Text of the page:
Memoirs of General W.T. Sherman (Library of America)
Format: PDF / Kindle (mobi) / ePub
Hailed as prophet of modern war and condemned as a harbinger of modern barbarism, William Tecumseh Sherman is the most controversial general of the American Civil War. “War is cruelty, and you cannot refine it,” he wrote in fury to the Confederate mayor of Atlanta, and his memoir is filled with dozens of such wartime exchanges. With the propulsive energy and intelligence that marked his campaigns, Sherman describes striking incidents and anecdotes and collects dozens of his incisive and often outspoken wartime orders and reports. This complex self-portrait of an innovative and relentless American warrior provides firsthand accounts of the war’s crucial events—Shiloh, Vicksburg, Chattanooga, the Atlanta campaign, the marches through Georgia and the Carolinas.
the latest and most authentic information from naval officers now there, to land our whole force on the Mississippi side, and then to reach the point where the Vicksburg & Jackson Railroad crosses the Big Black (f); after which to attack Vicksburg by land, while the gunboats assail it by water. It may be necessary (looking to Grant’s approach), before attacking Vicksburg, to reduce the battery at Haines’s Bluff first, so as to enable some of the lighter gunboats and transports to ascend the Yazoo
wagons to a regiment, but with an ample supply of stores, including mortars and heavy rifled guns, to be used against fortified places. 4th. That I have calculated, and so reported to General Grant, that this detachment of his forces in no event is to go beyond Shreveport, and that you will spare them the moment you can, trying to get them back to the Mississippi River in thirty days from the time they actually enter Red River. The year is wearing away fast, and I would like to carry to General
cotton, for over it I had no absolute control; and yet still later I received a note from the wife of General A. P. Stewart (who commanded a corps in Hood’s army), asking me to come to see her. This I did, and found her to be a native of Cincinnati, Ohio, wanting protection, and who was naturally anxious about the fate of her husband, known to be with General Hood, in Tennessee, retreating before General Thomas. I remember that I was able to assure her that he had not been killed or captured, up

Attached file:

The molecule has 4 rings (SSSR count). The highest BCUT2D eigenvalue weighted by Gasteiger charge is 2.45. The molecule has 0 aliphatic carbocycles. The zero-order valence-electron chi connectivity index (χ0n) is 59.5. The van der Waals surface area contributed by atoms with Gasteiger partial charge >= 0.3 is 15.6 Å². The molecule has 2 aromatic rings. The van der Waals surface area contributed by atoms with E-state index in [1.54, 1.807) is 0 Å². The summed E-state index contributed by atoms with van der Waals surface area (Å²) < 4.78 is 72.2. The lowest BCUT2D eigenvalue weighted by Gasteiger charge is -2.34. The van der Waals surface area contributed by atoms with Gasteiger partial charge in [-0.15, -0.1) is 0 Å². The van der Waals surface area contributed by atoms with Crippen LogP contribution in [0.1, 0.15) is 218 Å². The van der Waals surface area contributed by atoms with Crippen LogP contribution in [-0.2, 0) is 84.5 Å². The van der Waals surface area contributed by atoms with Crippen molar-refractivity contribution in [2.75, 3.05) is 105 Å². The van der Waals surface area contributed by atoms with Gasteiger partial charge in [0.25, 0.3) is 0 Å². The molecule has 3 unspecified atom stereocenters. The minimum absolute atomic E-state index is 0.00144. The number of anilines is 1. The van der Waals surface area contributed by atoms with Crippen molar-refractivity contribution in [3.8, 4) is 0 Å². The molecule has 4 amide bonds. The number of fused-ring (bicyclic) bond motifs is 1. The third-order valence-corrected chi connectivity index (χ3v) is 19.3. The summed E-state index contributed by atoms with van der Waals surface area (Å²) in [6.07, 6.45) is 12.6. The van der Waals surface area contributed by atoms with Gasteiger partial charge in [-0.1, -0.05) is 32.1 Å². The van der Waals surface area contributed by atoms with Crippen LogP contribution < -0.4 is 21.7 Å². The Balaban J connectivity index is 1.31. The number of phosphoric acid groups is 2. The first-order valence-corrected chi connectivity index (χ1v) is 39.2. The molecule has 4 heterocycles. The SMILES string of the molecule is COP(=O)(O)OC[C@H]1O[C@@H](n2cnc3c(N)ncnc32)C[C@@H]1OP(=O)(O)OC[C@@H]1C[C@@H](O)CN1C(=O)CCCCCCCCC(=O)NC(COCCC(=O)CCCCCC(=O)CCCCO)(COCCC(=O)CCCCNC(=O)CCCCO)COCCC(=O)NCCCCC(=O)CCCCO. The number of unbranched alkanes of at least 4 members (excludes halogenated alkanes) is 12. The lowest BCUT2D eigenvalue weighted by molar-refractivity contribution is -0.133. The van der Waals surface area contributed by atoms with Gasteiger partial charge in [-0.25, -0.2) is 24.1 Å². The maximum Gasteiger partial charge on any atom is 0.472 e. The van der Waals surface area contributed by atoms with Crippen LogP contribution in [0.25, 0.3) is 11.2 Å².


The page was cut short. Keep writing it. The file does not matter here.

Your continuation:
between the two sections, from the fact that all the European immigrants were coming to the Northern States and Territories, and none to the Southern. The slave population in 1860 was near four millions, and the money value thereof not far from twenty-five hundred million dollars. Now, ignoring the moral side of the question, a cause that endangered so vast a moneyed interest was an adequate cause of anxiety and preparation, and the Northern leaders surely ought to have foreseen the danger and
genocidal wars the United States waged against Native Americans on the western plains, campaigns conducted while Sherman was the head of the U.S. Army. In his fascinating, compelling, and detailed account of his life, Sherman lays out how, step by step, this almost gentle and most compassionate of soldiers came to embrace a brutal and inhumane approach to war, one that has been the mark of every major conflict since his time. William Tecumseh Sherman emerged from the Civil War as one of its